The Hannibal Procedure is one of those elephants in the room that no one wants to talk about. The procedure itself stems from several incidents in which Israeli soldiers were abducted, and any attempts to have them released or even gain information about their whereabouts resulted in expensive deals and a shattered image of the Jewish state in the Middle East.
Gaza, summer 2014.
Sayeret Givati’s Major Benaya Sarel was leading a tactical effort to expose and secure a tunnel. Not just another tunnel, but the last known tunnel in the AO. He knew that they had just a few hours left before they would have to withdraw back to Israel. As in any SF unit, time is a core value, and so are mission objectives. You do not stop or slow down until you complete your goals. Sayeret Givati was pushing toward their designated location in the early morning. According to their intel, the tunnel was in their vicinity and the shaft seemed to be located within a concrete tower.
Several teams of Sayeret Givati were pulling security, allowing the unit commander and his “Chapak,” a command and control (C2) party of six soldiers, to move closer to the designated target to collect visual information and to evaluate his COA of the situation. Benaya, the unit commander of Sayeret Givati, spotted a guard inside the tower on the second floor. A short discussion with the Givati brigade commander and other relevant elements confirmed that there were no friendlies in the AO; that was probably a Hamas scout guarding that shaft.
Benaya’s decision was to split the party into two groups of three soldiers and to silently take over the tower—one group would move directly while the other flanked. In the IDF, we’d call this “plucking” the guard. The goal is to take down the scout as quietly as possible so the unit can continue the mission undetected. Benaya knew that they had to get in and out of there quickly, as the IDF had already begun moving some of its assets out.
Little did he know that this tunnel traveled below their feet, and inside, five Hamas operatives were getting ready to deliberately ambush the unit commander and his guys. They had only one objective in mind: to kidnap an Israeli.
”Hannibal, Hannibal, I can’t find Hadar.”
Benaya and his group were approximately 50 to 70 meters from the tower while the second half of the team moved parallel to their position, through the greenhouse, as a backup. A sudden yell sounded, followed by an enormous explosion. Orders and yells, suppressed by Hamas firepower, filled the air. Benaya, Hadar, and their comms guy (an Israeli light version of the 18E), Eliel, had triggered an IED. Despite its detonation and their severe injuries, they were the only ones able to manage the firefight and return fire. But not for long.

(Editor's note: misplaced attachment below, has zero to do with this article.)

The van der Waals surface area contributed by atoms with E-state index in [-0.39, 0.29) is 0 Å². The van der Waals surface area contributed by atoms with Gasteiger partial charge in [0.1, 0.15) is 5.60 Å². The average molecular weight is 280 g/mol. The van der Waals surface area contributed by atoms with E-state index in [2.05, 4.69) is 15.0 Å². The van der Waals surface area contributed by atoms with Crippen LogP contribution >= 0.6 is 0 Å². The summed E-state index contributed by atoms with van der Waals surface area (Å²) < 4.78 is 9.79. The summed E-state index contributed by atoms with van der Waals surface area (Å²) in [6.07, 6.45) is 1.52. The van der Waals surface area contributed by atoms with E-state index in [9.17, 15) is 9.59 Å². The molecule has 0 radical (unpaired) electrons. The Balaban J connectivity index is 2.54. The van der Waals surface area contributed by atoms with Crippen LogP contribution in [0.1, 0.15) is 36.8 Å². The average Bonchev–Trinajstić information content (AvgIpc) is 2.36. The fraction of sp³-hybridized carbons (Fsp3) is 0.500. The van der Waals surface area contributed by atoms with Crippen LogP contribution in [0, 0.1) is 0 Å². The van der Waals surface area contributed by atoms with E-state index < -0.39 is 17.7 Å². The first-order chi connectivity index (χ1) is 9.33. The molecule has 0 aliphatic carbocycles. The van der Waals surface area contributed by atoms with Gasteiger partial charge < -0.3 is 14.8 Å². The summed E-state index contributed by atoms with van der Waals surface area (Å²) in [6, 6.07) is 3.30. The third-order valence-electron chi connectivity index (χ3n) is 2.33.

The net was full of chatter and the team leaders (teams 10, 20, and 30) tried desperately to communicate to their ‘KodKod’ (leader), but there was no answer. No picture of the situation. No one on the receiving end. At this point, the commander of Sayeret Givati and his men were believed to be overrun by Hamas operatives. The same operatives knew exactly what they needed—an Israeli soldier. This was a known tactic Hamas had tried to employ several times since the Gillad Shalit incident.
The group leaders took the initiative and assembled small groups from the existing security ring they were responsible for holding. They were ready to join and take control of the situation. As soon as the second-in-command and two group leaders reached the bodies under fire, they found out that one body was missing—Hadar Goldin. Without thinking, Ethan, the second-in-command, decided to run into the building with the rest of his guys while his 18 Echo forwarded the word: “Hannibal, we got Hannibal; we can not find Hadar.”
From that moment on, all Hell broke loose and all SF and EOD assets began moving toward Rafa. Artillery batteries began firing at any infrastructure in their target bank that might be useful (mobility wise) to the kidnappers. The IDF redirected all their ”working layers” to the vicinity and suddenly, a widespread, violent, and brave process to find Lt. Hadar Goldin was underway.